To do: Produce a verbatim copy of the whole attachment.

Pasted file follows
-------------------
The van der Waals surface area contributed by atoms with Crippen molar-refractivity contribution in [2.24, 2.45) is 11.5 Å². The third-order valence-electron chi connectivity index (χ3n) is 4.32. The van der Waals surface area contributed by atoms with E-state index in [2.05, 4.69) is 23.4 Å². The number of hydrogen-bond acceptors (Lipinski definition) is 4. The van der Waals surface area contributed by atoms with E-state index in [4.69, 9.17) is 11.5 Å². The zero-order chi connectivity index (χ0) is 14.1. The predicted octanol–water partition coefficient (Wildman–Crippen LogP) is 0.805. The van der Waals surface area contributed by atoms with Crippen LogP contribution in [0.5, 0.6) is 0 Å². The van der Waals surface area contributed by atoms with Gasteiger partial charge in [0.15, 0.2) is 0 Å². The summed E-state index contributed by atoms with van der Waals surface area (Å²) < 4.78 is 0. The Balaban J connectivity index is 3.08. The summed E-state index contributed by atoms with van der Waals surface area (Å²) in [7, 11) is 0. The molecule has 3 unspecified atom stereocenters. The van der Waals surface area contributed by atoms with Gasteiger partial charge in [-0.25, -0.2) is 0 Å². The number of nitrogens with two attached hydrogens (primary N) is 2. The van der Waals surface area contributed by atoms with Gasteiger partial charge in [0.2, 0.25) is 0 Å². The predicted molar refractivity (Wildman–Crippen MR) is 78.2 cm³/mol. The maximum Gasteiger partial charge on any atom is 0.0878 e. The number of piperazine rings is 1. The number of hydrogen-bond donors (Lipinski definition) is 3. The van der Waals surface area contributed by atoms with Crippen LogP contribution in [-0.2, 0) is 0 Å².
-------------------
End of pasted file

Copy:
The van der Waals surface area contributed by atoms with Crippen molar-refractivity contribution in [2.24, 2.45) is 11.5 Å². The third-order valence-electron chi connectivity index (χ3n) is 4.32. The van der Waals surface area contributed by atoms with E-state index in [2.05, 4.69) is 23.4 Å². The number of hydrogen-bond acceptors (Lipinski definition) is 4. The van der Waals surface area contributed by atoms with E-state index in [4.69, 9.17) is 11.5 Å². The zero-order chi connectivity index (χ0) is 14.1. The predicted octanol–water partition coefficient (Wildman–Crippen LogP) is 0.805. The van der Waals surface area contributed by atoms with Crippen LogP contribution in [0.5, 0.6) is 0 Å². The van der Waals surface area contributed by atoms with Gasteiger partial charge in [0.15, 0.2) is 0 Å². The summed E-state index contributed by atoms with van der Waals surface area (Å²) < 4.78 is 0. The Balaban J connectivity index is 3.08. The summed E-state index contributed by atoms with van der Waals surface area (Å²) in [7, 11) is 0. The molecule has 3 unspecified atom stereocenters. The van der Waals surface area contributed by atoms with Gasteiger partial charge in [-0.25, -0.2) is 0 Å². The number of nitrogens with two attached hydrogens (primary N) is 2. The van der Waals surface area contributed by atoms with Gasteiger partial charge in [0.2, 0.25) is 0 Å². The predicted molar refractivity (Wildman–Crippen MR) is 78.2 cm³/mol. The maximum Gasteiger partial charge on any atom is 0.0878 e. The number of piperazine rings is 1. The number of hydrogen-bond donors (Lipinski definition) is 3. The van der Waals surface area contributed by atoms with Crippen LogP contribution in [-0.2, 0) is 0 Å².